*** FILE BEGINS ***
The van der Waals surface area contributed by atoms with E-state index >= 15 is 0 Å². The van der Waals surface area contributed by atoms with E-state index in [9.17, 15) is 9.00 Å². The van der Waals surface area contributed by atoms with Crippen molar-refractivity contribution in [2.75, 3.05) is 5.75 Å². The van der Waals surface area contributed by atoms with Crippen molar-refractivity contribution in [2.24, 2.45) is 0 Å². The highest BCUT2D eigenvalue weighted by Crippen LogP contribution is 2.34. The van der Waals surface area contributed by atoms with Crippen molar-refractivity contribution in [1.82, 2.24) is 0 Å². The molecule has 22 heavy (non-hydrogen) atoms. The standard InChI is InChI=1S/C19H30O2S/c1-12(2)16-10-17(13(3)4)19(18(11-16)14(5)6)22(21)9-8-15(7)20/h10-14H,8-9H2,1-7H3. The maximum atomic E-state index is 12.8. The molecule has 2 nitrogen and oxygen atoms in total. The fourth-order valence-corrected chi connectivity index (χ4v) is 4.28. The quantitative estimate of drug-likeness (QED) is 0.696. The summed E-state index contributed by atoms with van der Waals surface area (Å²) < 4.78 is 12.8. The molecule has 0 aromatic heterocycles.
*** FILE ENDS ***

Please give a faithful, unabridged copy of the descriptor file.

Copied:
The van der Waals surface area contributed by atoms with E-state index >= 15 is 0 Å². The van der Waals surface area contributed by atoms with E-state index in [9.17, 15) is 9.00 Å². The van der Waals surface area contributed by atoms with Crippen molar-refractivity contribution in [2.75, 3.05) is 5.75 Å². The van der Waals surface area contributed by atoms with Crippen molar-refractivity contribution in [2.24, 2.45) is 0 Å². The highest BCUT2D eigenvalue weighted by Crippen LogP contribution is 2.34. The van der Waals surface area contributed by atoms with Crippen molar-refractivity contribution in [1.82, 2.24) is 0 Å². The molecule has 22 heavy (non-hydrogen) atoms. The standard InChI is InChI=1S/C19H30O2S/c1-12(2)16-10-17(13(3)4)19(18(11-16)14(5)6)22(21)9-8-15(7)20/h10-14H,8-9H2,1-7H3. The maximum atomic E-state index is 12.8. The molecule has 2 nitrogen and oxygen atoms in total. The fourth-order valence-corrected chi connectivity index (χ4v) is 4.28. The quantitative estimate of drug-likeness (QED) is 0.696. The summed E-state index contributed by atoms with van der Waals surface area (Å²) < 4.78 is 12.8. The molecule has 0 aromatic heterocycles.